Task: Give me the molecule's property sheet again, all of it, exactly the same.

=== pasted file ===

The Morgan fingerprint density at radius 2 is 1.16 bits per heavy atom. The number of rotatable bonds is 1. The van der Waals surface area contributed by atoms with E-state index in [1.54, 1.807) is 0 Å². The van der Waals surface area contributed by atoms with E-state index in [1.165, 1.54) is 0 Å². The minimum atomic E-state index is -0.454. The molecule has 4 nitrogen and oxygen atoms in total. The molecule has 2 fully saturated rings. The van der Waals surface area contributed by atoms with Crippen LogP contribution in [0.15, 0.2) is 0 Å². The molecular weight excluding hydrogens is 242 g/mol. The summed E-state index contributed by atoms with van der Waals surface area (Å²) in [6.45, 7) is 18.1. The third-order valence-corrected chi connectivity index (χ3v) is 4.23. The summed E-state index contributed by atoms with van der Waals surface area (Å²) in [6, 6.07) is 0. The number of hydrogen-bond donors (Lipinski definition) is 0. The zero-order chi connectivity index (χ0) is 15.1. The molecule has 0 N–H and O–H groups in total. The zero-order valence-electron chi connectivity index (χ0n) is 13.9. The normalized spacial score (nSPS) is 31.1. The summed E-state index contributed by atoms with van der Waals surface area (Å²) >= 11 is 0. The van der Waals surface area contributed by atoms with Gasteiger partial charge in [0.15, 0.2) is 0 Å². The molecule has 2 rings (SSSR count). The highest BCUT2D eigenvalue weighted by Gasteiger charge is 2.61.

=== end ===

The Morgan fingerprint density at radius 2 is 1.16 bits per heavy atom. The number of rotatable bonds is 1. The van der Waals surface area contributed by atoms with E-state index in [1.54, 1.807) is 0 Å². The van der Waals surface area contributed by atoms with E-state index in [1.165, 1.54) is 0 Å². The minimum atomic E-state index is -0.454. The molecule has 4 nitrogen and oxygen atoms in total. The molecule has 2 fully saturated rings. The van der Waals surface area contributed by atoms with Crippen LogP contribution in [0.15, 0.2) is 0 Å². The molecular weight excluding hydrogens is 242 g/mol. The summed E-state index contributed by atoms with van der Waals surface area (Å²) in [6.45, 7) is 18.1. The third-order valence-corrected chi connectivity index (χ3v) is 4.23. The summed E-state index contributed by atoms with van der Waals surface area (Å²) in [6, 6.07) is 0. The number of hydrogen-bond donors (Lipinski definition) is 0. The zero-order chi connectivity index (χ0) is 15.1. The molecule has 0 N–H and O–H groups in total. The zero-order valence-electron chi connectivity index (χ0n) is 13.9. The normalized spacial score (nSPS) is 31.1. The summed E-state index contributed by atoms with van der Waals surface area (Å²) >= 11 is 0. The van der Waals surface area contributed by atoms with Gasteiger partial charge in [0.15, 0.2) is 0 Å². The molecule has 2 rings (SSSR count). The highest BCUT2D eigenvalue weighted by Gasteiger charge is 2.61.